***** Defend the Realm: The Authorized History of MI5. By Christopher Andrew; published by Alfred A. Knopf, knopfdoubleday.com; 1,104 pages; $27.50.
To mark its centenary, the British Security Service embarked on an ambitious, unique, and commendable project: It opened its archives to Christopher Andrew, a Cambridge University historian, and allowed him to write an independent, warts-and-all history of this agency, better known as MI5, reflecting its early title, Military Intelligence, Section 5. The result is an engaging book that will appeal not only to security professionals and historians but also to anyone interested in the broader question of how intelligence agencies can balance operational exigencies with defending the core values of Western democracies.
Why MI5, whose principle mandate is countering domestic security threats, embarked on this project says as much about the agency as the environment in which Western intelligence agencies now operate. It reasoned that, unlike Cold War espionage and other previous threats, terrorism has a far greater direct impact on daily life and on the social fabric. To counter terrorism, MI5 concluded, a high level of public confidence built on openness is required.
“That openness, by supporting public confidence in us, helps us do our job of protecting national security,” Director-General Jonathan Evans writes in the foreword. This book, he notes, “is the most recent and in many ways the most ambitious demonstration…of a commitment to be as open as we can about what we do.”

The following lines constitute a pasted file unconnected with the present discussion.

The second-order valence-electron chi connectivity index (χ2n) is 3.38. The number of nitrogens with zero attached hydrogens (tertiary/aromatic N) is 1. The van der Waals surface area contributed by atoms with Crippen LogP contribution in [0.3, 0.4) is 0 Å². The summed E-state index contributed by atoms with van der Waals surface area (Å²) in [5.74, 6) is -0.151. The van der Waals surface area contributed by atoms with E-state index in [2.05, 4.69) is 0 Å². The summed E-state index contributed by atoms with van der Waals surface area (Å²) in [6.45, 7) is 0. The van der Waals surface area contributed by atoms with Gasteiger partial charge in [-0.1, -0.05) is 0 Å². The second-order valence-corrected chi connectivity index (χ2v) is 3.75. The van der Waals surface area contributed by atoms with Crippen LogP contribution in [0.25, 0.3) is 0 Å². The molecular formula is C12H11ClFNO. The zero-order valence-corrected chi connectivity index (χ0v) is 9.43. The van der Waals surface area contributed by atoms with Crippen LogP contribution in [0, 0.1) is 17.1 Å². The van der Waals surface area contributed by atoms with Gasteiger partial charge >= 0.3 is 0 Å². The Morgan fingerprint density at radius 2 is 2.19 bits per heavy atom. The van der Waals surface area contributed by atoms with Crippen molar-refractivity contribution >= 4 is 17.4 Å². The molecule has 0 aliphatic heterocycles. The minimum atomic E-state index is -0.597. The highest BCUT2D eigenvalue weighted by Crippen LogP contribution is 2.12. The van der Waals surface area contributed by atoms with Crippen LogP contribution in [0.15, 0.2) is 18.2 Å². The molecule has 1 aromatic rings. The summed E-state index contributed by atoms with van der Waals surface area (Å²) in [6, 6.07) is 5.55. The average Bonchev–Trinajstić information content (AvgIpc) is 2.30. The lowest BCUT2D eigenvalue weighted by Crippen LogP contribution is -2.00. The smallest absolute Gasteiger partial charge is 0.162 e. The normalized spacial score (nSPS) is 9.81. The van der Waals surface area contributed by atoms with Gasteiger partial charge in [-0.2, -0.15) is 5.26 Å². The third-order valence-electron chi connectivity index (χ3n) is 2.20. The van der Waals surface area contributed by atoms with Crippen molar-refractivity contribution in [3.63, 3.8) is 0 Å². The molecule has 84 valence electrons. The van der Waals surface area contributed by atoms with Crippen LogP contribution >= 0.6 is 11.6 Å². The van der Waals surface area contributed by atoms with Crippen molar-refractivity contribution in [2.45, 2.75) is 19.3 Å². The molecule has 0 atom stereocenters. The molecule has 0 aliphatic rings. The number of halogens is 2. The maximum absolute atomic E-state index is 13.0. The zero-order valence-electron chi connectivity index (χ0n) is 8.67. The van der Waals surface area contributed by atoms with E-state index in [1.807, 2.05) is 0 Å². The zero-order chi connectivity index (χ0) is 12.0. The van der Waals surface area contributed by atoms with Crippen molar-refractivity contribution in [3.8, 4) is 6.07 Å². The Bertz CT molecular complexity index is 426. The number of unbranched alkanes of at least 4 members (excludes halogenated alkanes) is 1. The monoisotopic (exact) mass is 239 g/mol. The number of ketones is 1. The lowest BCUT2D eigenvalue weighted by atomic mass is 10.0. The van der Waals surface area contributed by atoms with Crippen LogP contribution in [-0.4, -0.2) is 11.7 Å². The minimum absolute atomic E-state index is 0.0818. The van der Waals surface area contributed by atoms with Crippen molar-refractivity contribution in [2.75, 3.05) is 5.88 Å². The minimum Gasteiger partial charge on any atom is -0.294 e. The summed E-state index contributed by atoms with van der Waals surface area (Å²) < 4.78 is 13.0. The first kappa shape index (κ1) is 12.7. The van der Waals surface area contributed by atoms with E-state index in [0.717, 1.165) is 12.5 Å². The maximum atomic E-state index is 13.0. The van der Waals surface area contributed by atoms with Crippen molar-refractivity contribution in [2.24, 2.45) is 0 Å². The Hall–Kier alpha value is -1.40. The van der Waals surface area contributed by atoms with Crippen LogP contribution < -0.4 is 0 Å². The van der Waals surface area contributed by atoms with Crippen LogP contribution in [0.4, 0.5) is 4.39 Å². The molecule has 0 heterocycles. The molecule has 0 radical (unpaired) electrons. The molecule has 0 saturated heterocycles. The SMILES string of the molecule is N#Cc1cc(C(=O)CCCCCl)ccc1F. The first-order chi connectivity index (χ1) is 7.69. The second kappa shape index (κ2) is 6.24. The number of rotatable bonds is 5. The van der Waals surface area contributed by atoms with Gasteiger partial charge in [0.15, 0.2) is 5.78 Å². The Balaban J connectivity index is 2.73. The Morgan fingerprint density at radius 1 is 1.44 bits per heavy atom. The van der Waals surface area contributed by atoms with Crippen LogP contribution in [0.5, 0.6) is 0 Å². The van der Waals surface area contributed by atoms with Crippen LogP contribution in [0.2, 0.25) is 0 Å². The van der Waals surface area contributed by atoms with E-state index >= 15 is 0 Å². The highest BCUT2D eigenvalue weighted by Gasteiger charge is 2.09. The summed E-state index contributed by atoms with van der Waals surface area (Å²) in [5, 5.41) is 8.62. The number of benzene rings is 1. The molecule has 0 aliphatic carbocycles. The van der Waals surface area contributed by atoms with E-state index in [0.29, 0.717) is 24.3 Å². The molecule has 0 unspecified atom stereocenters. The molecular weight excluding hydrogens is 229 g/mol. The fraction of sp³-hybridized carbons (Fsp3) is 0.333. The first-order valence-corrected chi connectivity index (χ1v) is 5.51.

What may be most effective in building this public confidence is the book’s examination of longstanding conspiracy theories that have damaged MI5’s standing in the United Kingdom and elsewhere. In one example, Andrew conclusively demonstrates that Harold Wilson, who served two terms as Prime Minister, first from 1964 to 1970 and again from 1974 to 1976, was not, as many on the British left believe, the target of an MI5 conspiracy. MI5 did have a file on Wilson but it was because of his dubious communist contacts.
Andrew pulls no punches. He describes MI5’s postwar policy against recruiting Jews as inexcusable. He is similarly and rightfully critical of its tardiness in appreciating the scale of the threat posed by Islamic terrorists, though, to be fair, the British agency was not alone in this. And he notes that when the Troubles erupted in Northern Ireland in the early 1970s, MI5 was unprepared to meet the IRA threat.
On the positive side of the ledger, Andrew demonstrates MI5’s contribution to the development of modern counterinsurgency doctrine. In Malaysia in the 1950s, for example, MI5 fought communist guerrillas through a strategy that eschewed physical violence during interrogation. On the latter, an MI5 memo stated: “Moral consideration alone should suffice to prohibit it. Further, it is the purpose of interrogation to elicit valid intelligence, whereas extorted confessions are likely to be unreliable.”
MI5 also played a major role in what John Gannon, former chair of the U.S. National Intelligence Council, called the greatest intelligence success of the 20th Century: “Victory in a [cold war] without shots and explosions. The great war many feared…remained a cold war.”
Despite its successes, and there are many, MI5 faces a difficult reputational challenge: “The success of a security service is better judged by things that do not happen than by things that do.”
Unfortunately for MI5 and its sister intelligence agencies, what generally gets reported in the media are their failures and not their more numerous successes. This book makes an important contribution to balancing this situation.
Reviewer: Mario A. Possamai, CPP, CFE (Certified Fraud Examiner), CAMS (Certified Anti-Money Laundering Specialist), is managing director of Forensic Financial Research and Consulting, Inc., in Toronto. He is a member of ASIS International’s Global Terrorism, Political Instability, and International Crime Council.